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(E) Lord of the Rings & Suzana Peric
By Nenad N. Bach | Published  03/15/2002 | Culture And Arts | Unrated
(E) Lord of the Rings & Suzana Peric
Hej Nenad! 
Saljem ti jedan link za Lord of the Rings Movie Soundtrack. 
Isto International Movie Database nema podataka o nju,+Suzana 
Dear Marko 
Suzana Peric is a Croatian woman from Zagreb. A great talent, living in New York and 
a great friend. She is music editor, but here she even co-produced the record. Suzana worked 
for major world directors and is very respectable in her profession. Also, she helped me 
tremendously in 1991, when I produced "Can We Go Higher?". She deserves a separate 
page just to count her accomplishments. 
Composed by 
HOWARD SHORE Rating **** 
Album running time 71:22 
1: The Prophecy (3:54) 
2: Concerning Hobbits (2:55) 
3: The Shadow of the Past (3:33) 
4: The Treason of Isengard (4:01) 
5: The Black Rider (2:48) 
6: At The Sign of the Prancing Pony (3:14) 
7: A Knife in the Dark (3:34) 
8: Flight to the Ford (4:15) 
9: Many Meetings (3:05) 
10: The Council of Elrond (3:49) 
11: The Ring Goes South (2:03) 
12: A Journey in the Dark (4:20) 
13: The Bridge of Khazad Dum (5:57) 
14: Lothlorien (4:34) 
15: The Great River (2:43) 
16: Amon Hen (5:02) 
17: The Breaking of the Fellowship (7:21) 
18: May It Be (4:16) Performed by 
conducted by 
Featured vocalists 
MABEL FALETOLU Additional music 
HOWARD SHORE Engineered by 
Edited by 
Produced by 
Released by 
Serial number 
9362 48110 2 
THE FELLOWSHIP OF THE RING Mawdor most horrid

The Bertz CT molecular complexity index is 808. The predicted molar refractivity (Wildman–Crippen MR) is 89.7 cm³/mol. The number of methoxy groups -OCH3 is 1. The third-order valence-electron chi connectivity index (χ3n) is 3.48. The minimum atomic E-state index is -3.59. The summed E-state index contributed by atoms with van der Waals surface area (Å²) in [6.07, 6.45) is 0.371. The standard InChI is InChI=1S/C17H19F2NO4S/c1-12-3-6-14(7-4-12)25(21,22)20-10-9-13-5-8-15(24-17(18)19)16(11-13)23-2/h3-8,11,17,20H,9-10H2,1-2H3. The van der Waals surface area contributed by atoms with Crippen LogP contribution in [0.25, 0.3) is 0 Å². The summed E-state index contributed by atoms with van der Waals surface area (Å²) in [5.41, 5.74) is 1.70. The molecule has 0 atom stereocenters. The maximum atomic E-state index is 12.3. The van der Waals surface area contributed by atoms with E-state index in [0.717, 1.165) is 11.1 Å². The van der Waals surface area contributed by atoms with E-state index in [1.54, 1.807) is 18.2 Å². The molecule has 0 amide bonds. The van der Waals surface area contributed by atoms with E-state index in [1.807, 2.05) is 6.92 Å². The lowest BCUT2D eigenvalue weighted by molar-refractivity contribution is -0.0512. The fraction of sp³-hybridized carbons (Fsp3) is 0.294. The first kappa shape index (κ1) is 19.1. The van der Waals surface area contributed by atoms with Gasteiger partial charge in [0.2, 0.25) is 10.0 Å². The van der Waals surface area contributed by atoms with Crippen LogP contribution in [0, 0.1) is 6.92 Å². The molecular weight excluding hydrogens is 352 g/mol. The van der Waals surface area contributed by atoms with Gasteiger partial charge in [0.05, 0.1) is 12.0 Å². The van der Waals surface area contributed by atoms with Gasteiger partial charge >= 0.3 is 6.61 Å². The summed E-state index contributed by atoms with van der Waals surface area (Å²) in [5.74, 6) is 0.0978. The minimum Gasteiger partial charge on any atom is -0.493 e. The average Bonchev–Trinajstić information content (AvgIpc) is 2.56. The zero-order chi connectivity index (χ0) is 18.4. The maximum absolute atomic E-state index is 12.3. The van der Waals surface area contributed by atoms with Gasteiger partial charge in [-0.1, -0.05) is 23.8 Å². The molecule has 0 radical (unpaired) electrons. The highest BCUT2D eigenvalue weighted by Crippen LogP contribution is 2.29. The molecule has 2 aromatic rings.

Peter Jackson's ten-hour, three-film adaptation of Tolkein's classic The Lord of the Rings tale must rank among the most ambitious movie projects of all time. Assembling a superb cast and filming the three parts simultaneously, Jackson must be applauded for mastering the sheer logistics of it all before any credit is given for technical and artistic achievements within the movies themselves. The other major popular book adaptation of 2001 (Harry Potter) was handed to Chris Columbus who, like Jackson, has never handled anything on this scale previously nor, to be perfectly honest, given the impression of being able to. Whereas Columbus proved to be a slightly less visionary director than he was explorer some time previously, Jackson can be proud of his accomplishments. The Fellowship of the Ring is a stunning film, succeeding on just about every level. The cast is predictably filled with noted British talent, led by Ian McKellen, who is on commanding form as Gandalf. Ian Holm and John Rhys-Davis are just as good as they always are, and the rest of the cast acquits itself superbly too. Jackson makes fine use of the New Zealand scenery (to the extent that its tourist industry has ballooned out of all proportion) and John Gilbert's film editing ensures that despite its gargantuan length, the film never seems either to be dragging or rushed. Speculation as to who would score the movie was just about feverish for almost a year before the final, surprising, choice was revealed. For a while it seemed like James Horner was a given, and Polish master Wojciech Kilar's name was also attached to the project for some time. However, the only composer approached to write the score was Howard Shore, whose reputation is high among those in the industry but who was - until now - not especially known in the wider world. Shore's music is excellent, make no mistake. He captures the spirit of each scene very well while also maintaining a hold on the wider picture. There are a few motifs associated with characters or groups and the score as a whole is composed in a Michael Kamen-like way, integrating small, perhaps not too obvious, themes and motifs together and creating a broad tapestry based on these elements. Talk about a dream project: wizards, elves, hobbits, dwarves, magic, humour, terror. What composer wouldn't be inspired by it? But this, to me, is an important question, one not considered by the legions of (mostly teenage) film music fans who have lavished praise on the score as the best thing ever. Not to belittle Shore's excellent accomplishment (it is indeed a powerful, moving, thrilling musical work) - but wouldn't it have been virtually as hard not to be inspired by the film as it would have been to be inspired? If Shore's music has a fault, it is that it is all entirely predictable. The composer's never written a score on a comparable scale nor in a similar style before, and yet from start to finish it sounds entirely as one would expect the music for The Fellowship of the Ring to sound. An unusual complaint? Certainly, it may read as such - but for my money, this film is in terms of size, scope and guaranteed popularity the most obvious candidate for a world-beating score since Star Wars a quarter of a century before it. Think of your reaction on first hearing Star Wars (or, for that matter, Ben-Hur) - this movie genuinely offered a similar opportunity for a score to be considered alongside the very finest of all time. Did it get one? Simply, no. The music is exciting when it needs to be, moving when it needs to be, beautiful when it needs to be - but as exciting, moving or beautiful as Star Wars? Not even close; not even close, if truth be told, to First Knight or Mulan, not major scores in Jerry Goldsmith's body of work. One of the major action themes in The Fellowship of the Ring ("A Knife in the Dark", if you want an example) is either borrowed from, or coincidentally very similar to, Goldsmith's The 13th Warrior, an above-average but not earth-shattering score written as recently as 1999 which garnered very little in the way of critical praise or even attention, by virtue of the fact that it was "just another Goldsmith score". But "above-average but not earth-shattering" would pretty well sum up Shore's music here - it's less on the level of "best thing ever" and much closer to the level of "just another Goldsmith score" - not a biting criticism (Goldsmith's still better than anyone at what he does) - but an observation to underline that this music is not the be all and end all of quality film music written in the last decade. It's not sensational. It's good fun, it's very well-written, but at the same time it's repetitive (every time there's a long shot of the fellowship on their travels, the same fanfare - which sounds like a slightly-mutated version of a Miklós Rózsa processional - appears, usually in the same arrangement) and - dare I say it - quite generic. Not generic in the sense that it sounds like a typical Hollywood score - it is better than that - but generic in the sense that it's like a "brand X" version of Star Wars or Legend. This criticism must be read with this in mind: I make it not because I think The Fellowship of the Ring is poor - in any way - but because the fanatical hysteria which has greeted its release is astoundingly over-the-top, and because for such an important film, I think there is a relatively large bunch of composers - not just Williams and Goldsmith, but Kilar, Goldenthal, Kamen, others - who could have written something truly special. As it is, The Fellowship of the Ring is an excellent score, an excellent album (featuring two songs by Enya which have provoked a heated debate, but which for my money are two of the better cues on the CD) - just not, perhaps, what it could have been. Buy this CD by clicking here!